A range of Ag/a-C : H : N coatings with varying Ag content were tested in a Ag release assay in comparison with continuous Ag thin films and Ag-free a-C:H:N polymer controls. Coatings were produced at high and low NH3/C2H4 flow ratios, 2 : 1 and 4 : 1, respectively, operated between 8 and 50 W plasma input power. TCPS Petri dishes (Falcon) of 35 mm diameter were used as substrate material. The various coated dishes were exposed to 4 ml of deionized water (18 mΩ) at 37°C for a period of 1, 4, 6 and 14 days (long term) or for several hours (short term). These parameters correspond to important time and temperature settings of the biological testing described below. Following the liquid exposure, 1.5 ml samples of the supernatant were collected and submitted to the analysis techniques for the quantification of the Ag concentration. In order to identify the bulk Ag content of the coatings, as well as the Ag amount released from the coatings, inductively coupled plasma-optical emission spectrometry (ICP-OES) was performed on the various plasma-coated dishes using an Optima 3000, Perkin Elmer instrument, USA. Therefore, the Ag was dissolved in concentrated nitric acid and diluted with water. The Ag-containing solution was then introduced into the ICP-OES and optically analysed (Ag lines 328.068 and 338.289 nm). The calibration was performed using an external Ag standard solution of 1 mg ml−1. A recovery rate was found between 98 and 101 per cent. The detection limit is lesser than or equal to 0.075 µg ml−1 in case of the dishes and lesser than or equal to 0.015 µg ml−1 (of Ag) concerning the solution. The concentration of released Ag (in ppm; parts per million) can then be converted into the release per area (in µg cm−2) considering the volume of the solution (4 ml) and the sample size (9.6 cm2), while the bulk Ag content can be given in mass per volume (in g cm−3) regarding the adjusted film thickness (25 nm for all coatings). This enables a direct comparison with the density of Ag (10.49 g cm−3) yielding an estimate for the volume fraction of incorporated Ag.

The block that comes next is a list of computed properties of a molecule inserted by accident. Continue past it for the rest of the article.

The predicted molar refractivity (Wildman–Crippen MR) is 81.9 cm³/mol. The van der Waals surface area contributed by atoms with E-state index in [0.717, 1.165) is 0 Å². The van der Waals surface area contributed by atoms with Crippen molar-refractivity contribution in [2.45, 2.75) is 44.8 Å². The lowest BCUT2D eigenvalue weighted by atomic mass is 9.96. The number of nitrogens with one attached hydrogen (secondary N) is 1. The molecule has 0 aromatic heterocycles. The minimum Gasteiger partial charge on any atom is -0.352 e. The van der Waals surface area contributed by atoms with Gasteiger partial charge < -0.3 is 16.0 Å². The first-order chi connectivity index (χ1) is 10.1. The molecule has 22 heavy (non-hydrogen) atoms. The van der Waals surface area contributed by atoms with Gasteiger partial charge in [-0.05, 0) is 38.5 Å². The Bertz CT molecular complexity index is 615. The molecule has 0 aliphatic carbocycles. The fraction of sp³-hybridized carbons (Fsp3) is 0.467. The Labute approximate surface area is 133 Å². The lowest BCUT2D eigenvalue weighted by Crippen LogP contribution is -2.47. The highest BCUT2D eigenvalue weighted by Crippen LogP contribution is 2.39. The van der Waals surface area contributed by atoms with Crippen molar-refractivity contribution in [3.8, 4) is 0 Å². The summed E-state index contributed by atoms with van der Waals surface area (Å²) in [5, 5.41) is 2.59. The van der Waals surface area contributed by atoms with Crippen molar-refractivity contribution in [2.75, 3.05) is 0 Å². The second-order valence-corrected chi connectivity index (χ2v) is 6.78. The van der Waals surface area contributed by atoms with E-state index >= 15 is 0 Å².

2.8. Antibacterial assays